When parliament approved a new secret police force four years ago, we were assured it was not to spy on citizens but to keep us safe from international terrorism.
The whole thing was nonsense, of course, and purely political window-dressing so our government could be seen to be doing our part in the so-called war on terrorism.
In response to criticism this unit would inevitably be used against political groups, the then Prime Minister Helen Clark took offence and solemnly pledged it would focus only on real terrorists. Under no circumstances would it have any role in monitoring the affairs of domestic political dissent.
It's now evident the Secret Intelligence Group has been running spies to infiltrate political parties, protest groups, trade unions and other social justice activities.
I have received a folder of emails from the computer of their informant Rob Gilchrist, which shows he has been collecting information about my union, Unite, and seven others since 2005. As well, the Green Party and a number of protest groups also appear to have been targeted.
There isn't anything sinister in the emails from any of these organisations because none of them was doing anything wrong or covert. But the fact Gilchrist was encouraged to keep sending them to his handlers is disturbing. There are even emails from members of Parliament advertising meetings they were to speak at. What could possibly be the purpose of our secret police collecting these?
These groups which were being spied on are incorporated societies carrying out legitimate work on behalf of their members and supporters. They are democratic and transparent. No one has ever accused them of criminal behaviour, let alone terrorism.
When this story broke, our Police Commissioner Howard Broad assured us this unit didn't target groups, only individuals believed to be preparing for serious criminal or terrorist acts. When his informant's emails showed this wasn't true, Broad then said they only observed groups with which terrorist suspects were associating.
Gilchrist started collecting information on our union three years ago. At that time we were running our SupersizeMyPay campaign, set up to abolish youth wages and raise the minimum wage to $12 an hour.
Through a combination of employer negotiations, community demonstrations and parliamentary lobbying, we won. Tens of thousands of workers have since had their wages lifted by more than $3 an hour, in large part because of this campaign, and youth wages were scrapped.
Are our spies seriously suggesting minimum wage workers and school kids working in fast-food restaurants were part of a budding al Qaeda network? My staff recall that Gilchrist inveigled his way into the union by boasting to impressionable teenagers on our picket lines how radical he was and how they needed to take more direct action to win their claims.
The actions of this spy unit go to the heart of our democracy. Frankly, their actions are worse than the so-called danger they claim to want to protect us from. What could be more of a threat to our society than a secret police force paying undercover "Walter Mitty-type" informants to infiltrate and secretly report on civil and political groups? Isn't that what totalitarian governments do?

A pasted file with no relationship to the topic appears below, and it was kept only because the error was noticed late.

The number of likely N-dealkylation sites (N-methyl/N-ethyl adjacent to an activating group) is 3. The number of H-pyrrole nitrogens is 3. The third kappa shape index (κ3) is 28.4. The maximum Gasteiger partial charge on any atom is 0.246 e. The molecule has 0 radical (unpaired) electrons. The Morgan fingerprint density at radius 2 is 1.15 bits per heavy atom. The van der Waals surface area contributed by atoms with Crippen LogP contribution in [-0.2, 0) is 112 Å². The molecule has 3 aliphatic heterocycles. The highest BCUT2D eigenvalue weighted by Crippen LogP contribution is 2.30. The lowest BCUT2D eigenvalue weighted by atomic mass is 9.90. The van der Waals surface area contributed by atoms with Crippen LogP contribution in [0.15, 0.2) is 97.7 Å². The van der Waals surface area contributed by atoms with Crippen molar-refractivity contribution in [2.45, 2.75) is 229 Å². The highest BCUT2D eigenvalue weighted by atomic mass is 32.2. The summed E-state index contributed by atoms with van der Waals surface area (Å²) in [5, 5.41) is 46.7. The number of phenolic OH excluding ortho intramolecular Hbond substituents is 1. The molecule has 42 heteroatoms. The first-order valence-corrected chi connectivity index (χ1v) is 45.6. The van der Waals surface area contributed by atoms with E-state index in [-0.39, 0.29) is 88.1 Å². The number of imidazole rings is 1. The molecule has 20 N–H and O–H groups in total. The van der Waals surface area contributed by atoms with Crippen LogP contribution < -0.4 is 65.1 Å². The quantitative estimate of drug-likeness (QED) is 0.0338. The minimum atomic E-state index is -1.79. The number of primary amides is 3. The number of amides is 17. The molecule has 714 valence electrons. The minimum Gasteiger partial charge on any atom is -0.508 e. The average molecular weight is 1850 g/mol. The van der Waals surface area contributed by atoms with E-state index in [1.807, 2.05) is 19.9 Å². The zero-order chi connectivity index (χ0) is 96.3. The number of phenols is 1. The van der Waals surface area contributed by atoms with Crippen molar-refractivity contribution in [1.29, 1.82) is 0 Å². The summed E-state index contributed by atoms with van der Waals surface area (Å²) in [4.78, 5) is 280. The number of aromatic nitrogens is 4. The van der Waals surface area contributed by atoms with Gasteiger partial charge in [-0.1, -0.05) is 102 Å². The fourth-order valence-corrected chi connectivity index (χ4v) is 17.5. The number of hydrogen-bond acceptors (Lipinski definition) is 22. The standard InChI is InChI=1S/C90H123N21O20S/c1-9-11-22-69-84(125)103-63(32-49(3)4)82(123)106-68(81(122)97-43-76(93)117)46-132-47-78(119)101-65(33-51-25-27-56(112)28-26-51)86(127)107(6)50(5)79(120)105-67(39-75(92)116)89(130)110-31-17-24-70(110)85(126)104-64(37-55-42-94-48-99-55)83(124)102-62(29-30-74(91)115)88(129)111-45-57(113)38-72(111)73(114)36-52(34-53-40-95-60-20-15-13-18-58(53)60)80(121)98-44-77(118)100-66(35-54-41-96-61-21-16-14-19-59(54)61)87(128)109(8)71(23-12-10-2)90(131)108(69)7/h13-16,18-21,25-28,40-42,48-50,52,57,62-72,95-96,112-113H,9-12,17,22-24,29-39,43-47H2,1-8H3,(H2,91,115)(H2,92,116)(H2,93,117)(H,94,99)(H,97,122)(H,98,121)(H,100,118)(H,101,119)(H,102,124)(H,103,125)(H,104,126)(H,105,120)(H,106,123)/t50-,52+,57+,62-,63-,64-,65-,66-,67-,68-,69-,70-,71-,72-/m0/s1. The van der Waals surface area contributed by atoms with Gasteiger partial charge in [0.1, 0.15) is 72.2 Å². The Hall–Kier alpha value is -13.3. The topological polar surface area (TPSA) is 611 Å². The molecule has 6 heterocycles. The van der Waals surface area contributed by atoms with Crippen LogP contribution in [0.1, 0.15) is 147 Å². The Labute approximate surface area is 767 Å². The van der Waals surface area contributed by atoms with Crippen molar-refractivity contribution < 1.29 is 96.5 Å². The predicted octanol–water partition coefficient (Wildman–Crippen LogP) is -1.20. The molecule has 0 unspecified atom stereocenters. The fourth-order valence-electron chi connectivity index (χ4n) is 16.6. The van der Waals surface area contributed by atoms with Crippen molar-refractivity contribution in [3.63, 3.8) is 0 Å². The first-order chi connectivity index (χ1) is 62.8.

The only credible defence from our spies is that their informant was collecting random information that they didn't ask for. But he was passing it on for more than three years. If, as they claim, they weren't targeting these groups, then why wasn't this informant told to stop?
The right-wing argument that if you're not doing anything illegal you shouldn't need to worry should go both ways. Therefore my union has filed an Official Information Act request for all communications about Unite. If they aren't doing anything wrong they will have no problem in agreeing to our request.
For those of you who feel I may be over-reacting I raise the following incident which does have a sinister undertone. A meat worker who ran as a communist candidate in the last election was detained at Auckland Airport for four hours after returning from Australia. She was subjected to a humiliating strip search. Nothing was found. But what was disturbing is the Customs officers spent the whole time grilling her on her political activity and were well aware of her history.
The only way you can explain this is that a file has been compiled on her and given to other state agencies. If this doesn't worry New Zealanders, we're in real trouble.
The best Helen Clark could come up with last week was surprise at what's happened. The new Prime Minister, John Key, should agree to the request by the targeted unions for a full inquiry. If the unit has been spying on organisations carrying out lawful work, it should be disbanded and the Police Commissioner sacked.
In future, when our political leaders tell us we need greater police power to fight terrorism, just be aware it has little to do with keeping us safe and everything to do with keeping us under control.